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Rabbits, guinea pigs and chinchillas need a special kind of pet sitter.

Your friend is special.  Different.  Not quite like the other “typical” house pets out there.  Your friend needs a special kind of pet sitter.  So when you go away, it can be a monumental effort to find a great in-home caregiver.  

Pay attention to how the potential caregiver greets your rabbit.  Does he or speak softly, and move slowly?  Do they try to touch or (EEEK!) pick your rabbit up?  Or do they get down on the floor and sit quietly, waiting for your friend to come and see if they are rabbit-worthy?  Do they stay still after the initial exploratory sniffs, or do they get “busy hands” and try to touch your rabbit?  Do they make little rabbit soothing, friendly noises?  Do they speak rabbit?

rabbit rescue, pet sitters, petsitter, house rabbit

photo credit: the Bunny Hut

There are some things ALL pet sitters should be able to tell you:

What happens if they are in a car accident, or get sick?  Hey it happens.  We all need to be realistic, and make sure there are strategies in place.  Who does the visits, how does all the information get transferred to the substitute, and how are the keys handed over to that substitute? 

What if the pet sitter accidentally locks themselves out, or drops the keys down an elevator shaft?  How will they get in to take care of your animal at the right time?

travelling, pet sitter, choosing pet sitter, finding a pet sitter

How does the pet sitter store and guard your security information (alarm codes, security company names)?  Putting this kind of info on paperwork that can be lost or left behind at another house is not a good plan.  Paper is not secure.  Look for someone who has a better system in place.  You don’t want your info left by mistake on someone else’s kitchen counter.

Will you get a journal of daily notes about what went on each day?

finding pet sitter for rabbit, finding pet sitter for guinea pig, finding pet sitter for chinchilla

photo credit: Marty Lefkoe

Is the pet sitter insured if anything is broken?

Will that pet sitter do all the visits, or will other employees be in and out of your home?  Who are these other people?  How are they screened, and trained?

Is there a guaranteed window of time for each visit, so that your animal gets dinner at the regular time? (This can be important to avoid GI upset!  Remember how important it is to make sure your rabbit never ever runs out of fresh hay.)

What will be done each and every time?  Are there things the pet sitter will only do every few days?

How long will the sitter stay with your animal?

In case of the need for veterinary care, is an authorization included in the paperwork? (Most hospitals won’t treat an animal brought in by anyone other than the owner.  A conscientious pet-sitter has a release form allowing them to act for you, and the payment arrangements for the vet, included already in paperwork you will sign.)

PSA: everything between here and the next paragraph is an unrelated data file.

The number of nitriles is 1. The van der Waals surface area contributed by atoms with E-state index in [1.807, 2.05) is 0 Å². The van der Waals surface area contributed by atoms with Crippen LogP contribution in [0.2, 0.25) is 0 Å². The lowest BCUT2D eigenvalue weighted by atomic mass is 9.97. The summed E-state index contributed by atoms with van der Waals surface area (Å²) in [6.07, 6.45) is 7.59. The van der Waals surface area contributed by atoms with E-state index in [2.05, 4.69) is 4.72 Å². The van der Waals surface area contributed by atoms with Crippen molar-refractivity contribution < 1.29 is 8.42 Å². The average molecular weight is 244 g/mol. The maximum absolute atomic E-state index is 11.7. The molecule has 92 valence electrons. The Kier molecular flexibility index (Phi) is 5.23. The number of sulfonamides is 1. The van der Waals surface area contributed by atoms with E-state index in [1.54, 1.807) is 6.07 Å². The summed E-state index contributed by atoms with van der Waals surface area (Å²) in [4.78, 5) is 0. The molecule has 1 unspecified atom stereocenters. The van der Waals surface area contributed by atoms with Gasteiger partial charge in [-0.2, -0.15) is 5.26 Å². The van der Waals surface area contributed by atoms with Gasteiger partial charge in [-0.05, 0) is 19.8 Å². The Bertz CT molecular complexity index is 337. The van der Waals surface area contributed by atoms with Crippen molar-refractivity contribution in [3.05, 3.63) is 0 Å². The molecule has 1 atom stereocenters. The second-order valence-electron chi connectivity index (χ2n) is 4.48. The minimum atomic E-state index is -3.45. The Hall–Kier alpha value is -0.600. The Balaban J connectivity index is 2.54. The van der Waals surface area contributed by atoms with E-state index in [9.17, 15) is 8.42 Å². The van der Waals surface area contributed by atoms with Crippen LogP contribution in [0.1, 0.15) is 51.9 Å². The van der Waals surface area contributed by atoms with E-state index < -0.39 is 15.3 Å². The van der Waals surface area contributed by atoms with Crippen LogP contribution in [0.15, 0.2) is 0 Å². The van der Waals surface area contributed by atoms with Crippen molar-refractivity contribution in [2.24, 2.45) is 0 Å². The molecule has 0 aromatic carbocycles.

For our little friends, we have to ask some additional questions. Never worry about asking too much or getting too detailed.  A great pet sitter will be not only happy to talk to you about all of it, but proud to show you that they’ve thought of everything and have it all covered.  There are a lot of hobby pet sitters out there, and although this might be OK for a mid-day dog walk, it is not at all OK to care for a delicate small animal while you are out of town.  Don’t settle.

Make sure a potential care giver can answer these things:

What is EC and what are the signs? (Correct answer: muscle weakness in hind end, oddly turned neck, lethargy, not eating as much, and so on)

What are the signs of shock, and what would you do?  (Correct answer: fast, shallow breathing, pale gums, possibly head thrown back, ears and paws cool.)

What would the pet sitter do if your animal quit eating for one day?  (Correct answer: try to call you, but get animal to the vet right away.)

What are the two biggest signs of an EMERGENCY? (Correct answer: not eating, shock.)

Where would the pet sitter take your animal if an emergency occurs?  Is there a doctor there who specializes in exotics?

How much out-of-pen time will your animal get each day?

Is your pet sitter willing to pick up fresh greens every three days for your animal?  (Correct answer: SURE!  I’ll just add the time to your invoice.  I go by several stores in my travels every day and it won’t take long at all.  Do you want only organic produce?  Do you have a list of certain greens?)

Is your pet sitter able to do some extra things, like clip nails?

With answers to all of the above, you can now find the perfect caregiver for your friend, and that means you can relax while you are away.  We all need a break, and it isn’t any fun if you are not confident that your little one is doing fine. There are truly great pet sitters out there…take your time to find the right one.

pet sitter, pet-sitter, petsitter

 photo credit: The Rabbit Whisperer NYC

Big hint: some rescues do offer boarding care with volunteer fosters as a way of raising money for the rescue.  This is terrific for everyone: your animal is with someone who knows their stuff and is associated with a rescue, so has a good network of help should trouble arise.  Rabbit Wranglers, in the Pittsburgh PA area, is a really well-done example of such a program.  Look in your own area, and you may find something similar.

Another Big Hint: if you think your animal may be stressed without you there, consider some Zen Tranquility while you are away.  It can help sooth nerves and calm anxiety.

You may also choose to board your rabbit.  Check out this post about how to choose a great boarding spot!

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